List of members representing the district

Name Years Party Electoral history District location
District created March 4, 1805
William Dickson March 4, 1805 -
March 3, 1807
Democratic-Republican Redistricted from the at-large district and re-elected in 1805.
"Mero district"
Jesse Wharton March 4, 1807 -
March 3, 1809
Democratic-Republican Elected in 1807.
Pleasant Moorman Miller March 4, 1809 -
March 3, 1811
Democratic-Republican Elected in 1809.
Felix Grundy
March 4, 1811 -
March 3, 1813
Democratic-Republican Elected in 1811.
Redistricted to the 5th district.
Thomas K. Harris March 4, 1813 -
March 3, 1815
Democratic-Republican Elected in 1813.
Lost re-election.
[Data unknown/missing.]
Isaac Thomas March 4, 1815 -
March 3, 1817
Democratic-Republican Elected in 1815.
Francis Jones March 4, 1817 -
March 3, 1823
Democratic-Republican Elected in 1817.
[Data unknown/missing.]
James I. Standifer March 4, 1823 -
March 3, 1825
Jackson Democratic-Republican [Data unknown/missing.]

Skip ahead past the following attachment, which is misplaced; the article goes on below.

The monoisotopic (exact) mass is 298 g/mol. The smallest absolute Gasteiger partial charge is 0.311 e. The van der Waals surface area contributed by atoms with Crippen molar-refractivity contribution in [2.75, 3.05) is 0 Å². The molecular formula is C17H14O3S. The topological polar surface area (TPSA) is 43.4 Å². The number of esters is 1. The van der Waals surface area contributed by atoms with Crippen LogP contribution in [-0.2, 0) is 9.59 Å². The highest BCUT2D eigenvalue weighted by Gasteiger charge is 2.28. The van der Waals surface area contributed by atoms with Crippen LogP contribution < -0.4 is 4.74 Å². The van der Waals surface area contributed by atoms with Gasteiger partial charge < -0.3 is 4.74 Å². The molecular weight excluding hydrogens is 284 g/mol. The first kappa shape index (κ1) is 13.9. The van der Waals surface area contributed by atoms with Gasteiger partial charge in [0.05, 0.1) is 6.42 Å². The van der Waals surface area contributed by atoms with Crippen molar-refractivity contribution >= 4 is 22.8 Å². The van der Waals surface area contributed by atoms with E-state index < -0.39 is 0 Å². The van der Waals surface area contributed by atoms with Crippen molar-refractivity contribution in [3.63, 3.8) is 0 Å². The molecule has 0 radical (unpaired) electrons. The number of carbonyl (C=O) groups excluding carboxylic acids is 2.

James C. Mitchell March 4, 1825 -
March 3, 1829
Jacksonian [Data unknown/missing.]
James I. Standifer March 4, 1829 -
March 3, 1833
Jacksonian [Data unknown/missing.]
Redistricted to the 4th district.
Luke Lea March 4, 1833 -
March 3, 1835
Jacksonian [Data unknown/missing.]
March 4, 1835 -
March 3, 1837
Anti-Jacksonian [Data unknown/missing.]
Joseph L. Williams March 4, 1837 -
March 3, 1843
Whig [Data unknown/missing.]
Julius W. Blackwell March 4, 1843 -
March 3, 1845
Democratic [Data unknown/missing.]
John H. Crozier March 4, 1845 -
March 3, 1849
Whig [Data unknown/missing.]
Josiah M. Anderson March 4, 1849 -
March 3, 1851
Whig [Data unknown/missing.]
William M. Churchwell March 4, 1851 -
March 3, 1853
Democratic [Data unknown/missing.]
Redistricted to the 2nd district.
Samuel A. Smith
March 4, 1853 -
March 3, 1859
Democratic [Data unknown/missing.]
Reese B. Brabson March 4, 1859 -
March 3, 1861
Opposition [Data unknown/missing.]
George W. Bridges March 4, 1861 -
March 3, 1863
Unionist Elected but initially unable to take seat when taken prisoner by the Confederate Army. Seated February 25, 1863 after escaping a Confederate prison.
[Data unknown/missing.]
Vacant March 4, 1863 -
July 24, 1866
American Civil War
William Brickly Stokes - Brady-Handy.jpg
William B. Stokes
July 24, 1866 -
March 3, 1867
Unconditional Unionist [Data unknown/missing.]
March 4, 1867 -
March 3, 1871
Republican [Data unknown/missing.]
Abraham E. Garrett March 4, 1871 -
March 3, 1873
Democratic [Data unknown/missing.]
William Crutchfield - Brady-Handy.jpg
William Crutchfield
March 4, 1873 -
March 3, 1875
Republican [Data unknown/missing.]